Jake Cole’s review published on Letterboxd:
Seeing this on a big screen offers the chance to experience how each of the characters fills the added space, projecting their hilariously overdriven types. That broad optimism of Betty's arrival in L.A., Naomi Watts' luminous expression and the gee-whiz tenor of her voice. Billy Ray Cyrus as the platonic ideal of a dingy, cuckolding pool man. The movie executives as a swirl of mobster pushiness: a guy who demands and rejects espressos, a screaming enforcer, and the ringleader, a tiny head in a huge suit. Betty going in for a scene read for a glorified ego stroke and being paired with a handsy, much older actor. Mulholland Drive is the most legible of Lynch's surreal works, the film where nearly everything is, in the end, decoded, but seeing all of this blown up only brings further clarity to how deftly he unloads a century's worth of Hollywood self-portrait and then smears the paint.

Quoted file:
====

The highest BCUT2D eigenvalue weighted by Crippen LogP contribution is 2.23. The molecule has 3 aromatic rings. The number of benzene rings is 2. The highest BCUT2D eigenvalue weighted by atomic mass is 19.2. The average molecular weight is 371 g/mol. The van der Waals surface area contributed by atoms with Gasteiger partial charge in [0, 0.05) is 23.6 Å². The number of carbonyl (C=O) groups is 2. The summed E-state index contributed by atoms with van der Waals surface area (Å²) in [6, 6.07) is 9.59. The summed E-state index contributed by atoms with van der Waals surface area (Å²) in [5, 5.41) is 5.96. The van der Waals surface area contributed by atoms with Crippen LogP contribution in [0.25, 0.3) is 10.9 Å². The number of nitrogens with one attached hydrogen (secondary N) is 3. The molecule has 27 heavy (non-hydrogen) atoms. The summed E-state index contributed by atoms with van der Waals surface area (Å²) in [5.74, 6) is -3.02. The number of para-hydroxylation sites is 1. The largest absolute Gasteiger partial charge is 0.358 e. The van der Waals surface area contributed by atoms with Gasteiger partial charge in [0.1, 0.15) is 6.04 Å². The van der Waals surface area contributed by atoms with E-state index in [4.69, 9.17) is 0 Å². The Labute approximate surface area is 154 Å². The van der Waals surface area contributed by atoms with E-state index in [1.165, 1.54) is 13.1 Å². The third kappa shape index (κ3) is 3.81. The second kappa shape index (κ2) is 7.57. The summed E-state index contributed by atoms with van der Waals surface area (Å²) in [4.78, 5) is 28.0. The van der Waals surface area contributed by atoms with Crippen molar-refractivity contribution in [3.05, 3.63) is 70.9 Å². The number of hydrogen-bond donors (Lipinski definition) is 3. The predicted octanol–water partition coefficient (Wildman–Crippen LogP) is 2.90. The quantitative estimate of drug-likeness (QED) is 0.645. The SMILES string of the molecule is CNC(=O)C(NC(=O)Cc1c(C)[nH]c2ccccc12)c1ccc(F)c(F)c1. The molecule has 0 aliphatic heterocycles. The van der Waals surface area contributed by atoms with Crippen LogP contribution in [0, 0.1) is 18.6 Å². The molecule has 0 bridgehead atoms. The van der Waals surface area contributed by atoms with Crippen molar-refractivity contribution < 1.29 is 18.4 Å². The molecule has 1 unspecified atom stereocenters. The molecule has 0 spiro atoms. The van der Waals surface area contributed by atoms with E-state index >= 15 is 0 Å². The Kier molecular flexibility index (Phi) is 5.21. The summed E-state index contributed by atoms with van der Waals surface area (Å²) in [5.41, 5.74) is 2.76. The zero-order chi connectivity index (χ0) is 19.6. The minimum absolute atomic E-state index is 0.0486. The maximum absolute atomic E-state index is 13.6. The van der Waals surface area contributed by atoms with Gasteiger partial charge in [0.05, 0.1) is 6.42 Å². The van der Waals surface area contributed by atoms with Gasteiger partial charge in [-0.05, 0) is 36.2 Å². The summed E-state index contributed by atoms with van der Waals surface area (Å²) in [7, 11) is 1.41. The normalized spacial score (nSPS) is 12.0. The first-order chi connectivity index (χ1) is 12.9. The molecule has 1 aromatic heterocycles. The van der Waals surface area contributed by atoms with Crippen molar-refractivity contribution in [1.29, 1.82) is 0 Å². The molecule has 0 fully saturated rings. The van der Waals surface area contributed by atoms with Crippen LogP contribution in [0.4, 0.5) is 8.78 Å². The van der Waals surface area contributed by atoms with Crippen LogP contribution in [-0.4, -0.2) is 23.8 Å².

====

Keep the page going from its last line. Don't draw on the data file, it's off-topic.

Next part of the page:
It looks like the tide finally rolled back on miscategorizing Lynch as an aloof ironist, but even by the richly empathetic standards of his filmography he goes all in here. Just watch the care with which he observes Watts modulating Betty from her exaggerated introduction thru her display of chops in auditions to her agonized breakdown. Or how Rita seems to emerge from the same Gilda poster where she gets her name, only to transform several times. God I love this movie.
PS the Winkie's scene is absolutely unbearable on a big screen with good sound. Terrified out of my skull.